Speakers

Topic: The Right to Protest in a Pandemic

Dr Maria O'Sullivan, Castan Centre for Human Rights Law, Monash Law

Maria is a Senior Lecturer in the Faculty of Law, Monash University and a Member of the Castan Centre for Human Rights Law. Maria is the author of a number of international and national publications on the subject of human rights and refugee law. Her latest publications  include a paper examining the public law implications of technology (forthcoming in the UNSW Law Journal ) and a monograph on refugee protection: Refugee Law and Durability of Protection: Temporary Residence and Cessation of Status (Routledge, 2019). In 2018, she edited a special issue of the Monash University Law Review on the Law of Protest and is  continuing research work on this issue, including work on a project on the law of protest with Castan Centre colleagues.

Topic: Vagueness, Discretion and Policing under COVID-19

Professor Liz Campbell, Monash Law

Professor Liz Campbell is the inaugural Francine V McNiff Chair in Criminal Jurisprudence at Monash University. Her research focuses on how the law responds to sophisticated, profit-driven crime, both by otherwise legitimate corporate entities as well as networks of organised crime. Another strand of her research looks at the use of biometrics in investigation and prosecution, and she is a member of the UK Home Office Biometrics and Forensics Ethics Group. Her research has been funded by the Research Council UK’s Partnership for Conflict, Crime and Security, the UK's Arts and Humanities Research Council, the Law Foundation of New Zealand, the Fulbright Commission, the Modern Law Review, and the Carnegie Trust.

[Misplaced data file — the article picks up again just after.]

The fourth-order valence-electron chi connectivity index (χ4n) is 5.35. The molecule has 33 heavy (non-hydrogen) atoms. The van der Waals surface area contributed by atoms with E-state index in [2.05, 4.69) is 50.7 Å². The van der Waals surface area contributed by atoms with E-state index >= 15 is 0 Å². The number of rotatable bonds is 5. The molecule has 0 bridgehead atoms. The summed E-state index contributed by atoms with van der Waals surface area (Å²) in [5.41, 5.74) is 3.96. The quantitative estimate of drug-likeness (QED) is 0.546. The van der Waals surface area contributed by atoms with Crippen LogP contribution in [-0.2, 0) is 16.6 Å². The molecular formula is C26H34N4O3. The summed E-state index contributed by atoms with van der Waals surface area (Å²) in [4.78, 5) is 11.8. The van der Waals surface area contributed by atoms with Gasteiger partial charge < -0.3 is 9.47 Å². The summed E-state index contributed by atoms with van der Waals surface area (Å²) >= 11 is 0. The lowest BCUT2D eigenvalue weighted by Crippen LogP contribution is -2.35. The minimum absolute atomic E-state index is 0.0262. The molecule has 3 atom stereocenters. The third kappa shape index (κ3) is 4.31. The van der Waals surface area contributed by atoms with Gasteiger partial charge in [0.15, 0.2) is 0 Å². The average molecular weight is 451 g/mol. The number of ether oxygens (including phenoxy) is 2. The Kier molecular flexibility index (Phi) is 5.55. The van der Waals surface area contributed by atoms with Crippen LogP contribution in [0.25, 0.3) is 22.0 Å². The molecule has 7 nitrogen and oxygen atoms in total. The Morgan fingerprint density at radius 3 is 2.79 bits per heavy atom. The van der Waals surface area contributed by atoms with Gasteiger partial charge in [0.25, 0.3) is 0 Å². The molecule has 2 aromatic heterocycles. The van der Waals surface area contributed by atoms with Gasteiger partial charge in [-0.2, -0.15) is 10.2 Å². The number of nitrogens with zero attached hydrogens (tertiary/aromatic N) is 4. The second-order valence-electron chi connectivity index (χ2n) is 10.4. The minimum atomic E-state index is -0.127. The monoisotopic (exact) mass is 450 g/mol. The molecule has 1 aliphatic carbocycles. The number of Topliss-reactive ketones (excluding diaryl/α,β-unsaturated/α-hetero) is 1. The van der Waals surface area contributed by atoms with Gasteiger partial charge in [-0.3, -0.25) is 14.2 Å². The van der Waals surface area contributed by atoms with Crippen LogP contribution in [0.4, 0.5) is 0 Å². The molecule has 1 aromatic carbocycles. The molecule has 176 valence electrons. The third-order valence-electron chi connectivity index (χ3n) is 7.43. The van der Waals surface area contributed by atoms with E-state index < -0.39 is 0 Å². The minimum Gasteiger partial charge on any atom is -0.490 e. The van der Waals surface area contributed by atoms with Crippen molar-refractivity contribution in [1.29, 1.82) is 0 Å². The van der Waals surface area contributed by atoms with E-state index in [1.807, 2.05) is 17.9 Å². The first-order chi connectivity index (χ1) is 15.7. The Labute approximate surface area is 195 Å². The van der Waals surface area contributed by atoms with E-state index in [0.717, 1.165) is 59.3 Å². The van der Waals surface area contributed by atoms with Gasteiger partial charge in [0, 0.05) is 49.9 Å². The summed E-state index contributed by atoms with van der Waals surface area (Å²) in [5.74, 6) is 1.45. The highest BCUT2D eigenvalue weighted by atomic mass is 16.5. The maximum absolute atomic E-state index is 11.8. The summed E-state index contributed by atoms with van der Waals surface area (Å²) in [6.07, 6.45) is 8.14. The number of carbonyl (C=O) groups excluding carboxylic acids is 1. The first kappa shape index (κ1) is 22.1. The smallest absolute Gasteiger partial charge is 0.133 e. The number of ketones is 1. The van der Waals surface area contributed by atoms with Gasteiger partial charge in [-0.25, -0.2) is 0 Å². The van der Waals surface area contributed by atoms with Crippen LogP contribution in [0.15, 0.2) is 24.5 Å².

Dr Faith Gordon, Lecturer in Criminology, School of Social Sciences, Faculty of Arts, Monash University

Dr Faith  Gordon is Lecturer in Criminology at Monash University and an Associate Research Fellow at the Information Law & Policy Centre, Institute of Advanced Legal Studies, London.  Faith is also Director of the Interdisciplinary Youth Justice Network.  She has expertise in youth justice; media representations; children’s rights; criminal law; media regulation and privacy law.  She has recently published on the topics of lifelong anonymity and pre-charge identification of minors in the digital age.  Her research on police release of children’s images has been referred to by the UN Committee on the Rights of the Child (2015) and in the UK Court of Appeal (2019).